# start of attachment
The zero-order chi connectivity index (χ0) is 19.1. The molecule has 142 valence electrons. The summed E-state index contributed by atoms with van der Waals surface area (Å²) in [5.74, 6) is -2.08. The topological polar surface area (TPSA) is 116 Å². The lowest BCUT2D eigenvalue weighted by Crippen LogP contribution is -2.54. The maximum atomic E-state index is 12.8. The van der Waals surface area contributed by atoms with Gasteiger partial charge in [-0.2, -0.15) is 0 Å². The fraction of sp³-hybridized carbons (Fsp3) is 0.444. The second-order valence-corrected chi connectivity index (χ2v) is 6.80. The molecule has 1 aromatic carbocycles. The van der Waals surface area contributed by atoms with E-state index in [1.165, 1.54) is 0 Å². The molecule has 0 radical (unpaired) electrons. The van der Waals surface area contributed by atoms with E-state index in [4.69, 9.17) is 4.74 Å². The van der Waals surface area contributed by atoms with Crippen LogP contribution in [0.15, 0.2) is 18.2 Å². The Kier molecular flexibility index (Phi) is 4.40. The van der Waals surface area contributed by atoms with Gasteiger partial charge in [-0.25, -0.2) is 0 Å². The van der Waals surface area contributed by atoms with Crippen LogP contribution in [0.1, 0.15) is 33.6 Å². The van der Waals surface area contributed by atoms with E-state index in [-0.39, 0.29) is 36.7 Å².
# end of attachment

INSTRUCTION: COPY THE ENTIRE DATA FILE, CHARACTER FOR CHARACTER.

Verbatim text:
The zero-order chi connectivity index (χ0) is 19.1. The molecule has 142 valence electrons. The summed E-state index contributed by atoms with van der Waals surface area (Å²) in [5.74, 6) is -2.08. The topological polar surface area (TPSA) is 116 Å². The lowest BCUT2D eigenvalue weighted by Crippen LogP contribution is -2.54. The maximum atomic E-state index is 12.8. The van der Waals surface area contributed by atoms with Gasteiger partial charge in [-0.2, -0.15) is 0 Å². The fraction of sp³-hybridized carbons (Fsp3) is 0.444. The second-order valence-corrected chi connectivity index (χ2v) is 6.80. The molecule has 1 aromatic carbocycles. The van der Waals surface area contributed by atoms with E-state index in [1.165, 1.54) is 0 Å². The molecule has 0 radical (unpaired) electrons. The van der Waals surface area contributed by atoms with E-state index in [4.69, 9.17) is 4.74 Å². The van der Waals surface area contributed by atoms with Crippen LogP contribution in [0.15, 0.2) is 18.2 Å². The Kier molecular flexibility index (Phi) is 4.40. The van der Waals surface area contributed by atoms with Gasteiger partial charge in [-0.25, -0.2) is 0 Å². The van der Waals surface area contributed by atoms with Crippen LogP contribution in [0.1, 0.15) is 33.6 Å². The van der Waals surface area contributed by atoms with E-state index in [-0.39, 0.29) is 36.7 Å².